Point number three is to pay attention to the people around you. Your next donor, more likely than not, is someone you have already met and may even be in your life., So, as you prepare to identify new donors, are you going to walk up to a stranger you’ve never met before, or are you going to try and ask the people who already know something about you and your mission? That’s really how fundraising works, going back to point number two and the concept of trust. This “notion of trust” is also discussed in the parable of the talents: God has already given you talents that He is certain you can use! Resource those talents! He has given you your mind and intellect. He’s also given you the ability to build relationships with people and from those relationships, there are bound to be some people who will say yes, they are willing to donate. So, instead of running around and trying to get support by asking random strangers, turn to the people God has already put somebody in your life. And to be honest, this is the Catholic approach. This is what you want: a connection with the people that God has been bringing into your life. You want to be building your relationship with them, and helping them see what’s so great about what you’re doing, and to use the ability God has given you, to communicate with one another and share ideas and connect as one over a shared mission.

Now, putting all of this together: Number one, keep learning because learning will help you gain the trust of people, and help you identify and ask for support. So I hope this has helped you feel more confident about your role as a fundraiser. Please, reach out to me if you have any questions, and share this with other Catholic apostolates that might benefit from the advice.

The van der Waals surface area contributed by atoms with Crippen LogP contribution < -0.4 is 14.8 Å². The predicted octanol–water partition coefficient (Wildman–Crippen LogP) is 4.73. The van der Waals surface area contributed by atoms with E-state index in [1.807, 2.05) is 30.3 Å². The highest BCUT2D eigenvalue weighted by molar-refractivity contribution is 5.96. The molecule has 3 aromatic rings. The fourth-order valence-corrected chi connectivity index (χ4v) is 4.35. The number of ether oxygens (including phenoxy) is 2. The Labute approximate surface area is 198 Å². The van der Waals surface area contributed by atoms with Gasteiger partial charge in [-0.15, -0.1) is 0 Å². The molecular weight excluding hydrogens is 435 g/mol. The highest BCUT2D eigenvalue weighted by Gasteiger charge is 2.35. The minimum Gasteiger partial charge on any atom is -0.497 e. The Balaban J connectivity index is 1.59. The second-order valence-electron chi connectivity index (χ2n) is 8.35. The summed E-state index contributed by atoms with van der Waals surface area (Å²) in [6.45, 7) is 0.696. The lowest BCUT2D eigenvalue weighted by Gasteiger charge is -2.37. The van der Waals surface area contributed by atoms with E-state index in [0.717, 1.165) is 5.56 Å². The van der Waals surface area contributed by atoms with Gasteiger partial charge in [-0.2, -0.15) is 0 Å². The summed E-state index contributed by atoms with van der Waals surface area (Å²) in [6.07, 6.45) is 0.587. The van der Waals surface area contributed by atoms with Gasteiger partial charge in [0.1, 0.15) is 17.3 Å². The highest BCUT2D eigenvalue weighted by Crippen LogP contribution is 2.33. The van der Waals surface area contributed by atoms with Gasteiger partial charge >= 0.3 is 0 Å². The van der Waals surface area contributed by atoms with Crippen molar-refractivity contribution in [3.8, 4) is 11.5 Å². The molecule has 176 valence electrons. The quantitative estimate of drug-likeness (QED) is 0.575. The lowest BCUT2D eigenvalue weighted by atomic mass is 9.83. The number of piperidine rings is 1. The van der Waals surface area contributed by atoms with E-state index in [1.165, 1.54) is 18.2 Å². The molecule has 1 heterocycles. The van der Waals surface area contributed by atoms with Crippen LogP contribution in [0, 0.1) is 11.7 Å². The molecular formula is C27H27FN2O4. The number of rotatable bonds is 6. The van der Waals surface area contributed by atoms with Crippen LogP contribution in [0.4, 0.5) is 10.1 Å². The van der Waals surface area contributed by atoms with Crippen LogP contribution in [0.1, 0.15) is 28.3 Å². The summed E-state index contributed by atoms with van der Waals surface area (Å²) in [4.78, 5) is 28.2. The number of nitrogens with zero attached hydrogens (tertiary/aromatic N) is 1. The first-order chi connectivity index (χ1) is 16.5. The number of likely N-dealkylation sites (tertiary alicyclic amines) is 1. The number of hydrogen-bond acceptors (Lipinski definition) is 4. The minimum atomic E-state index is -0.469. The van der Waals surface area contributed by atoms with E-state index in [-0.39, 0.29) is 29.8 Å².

Remember, God loves you, and thank you so much for your attention and we will speak again soon. Good-bye!

Want to fundraise more for your Catholic apostolate?

Make sure to get your free copy of ‘The 10 Commandment of Catholic Fundraising’. It’s a book that highlights the ten tasks you should do to keep you focused on your mission and hit your fundraising target, every time.

Click here to subscribe

Brice was born and raised Catholic. After enjoying a successful career in technology consulting with Accenture and PriceWaterhouseCoopers in cities across the United States (Dallas, San Francisco, Paris, Abu Dhabi, and London) around the world, he left it to help his Catholic diocese in London, England with a fundraising campaign. The campaign went on to raise over $60 million, the largest sum ever raised for the diocese and in the United Kingdom.

Learning from professional fundraisers, he figured out the basics and then left the diocese to focus on what he loves most: building Catholic charities that change the culture, save lives, and save souls.

Brice currently lives in Texas and travels the world helping Catholics fundraise. This website is where he shares what he is doing and how he is raising funds for Catholic causes and missions. That way you can move more quickly with your next appeal.

Please note: I reserve the right to delete comments that are offensive or off-topic. Mother Mary and Saint Joseph, protect us as we announce the good news of God's beloved Son, Jesus Christ.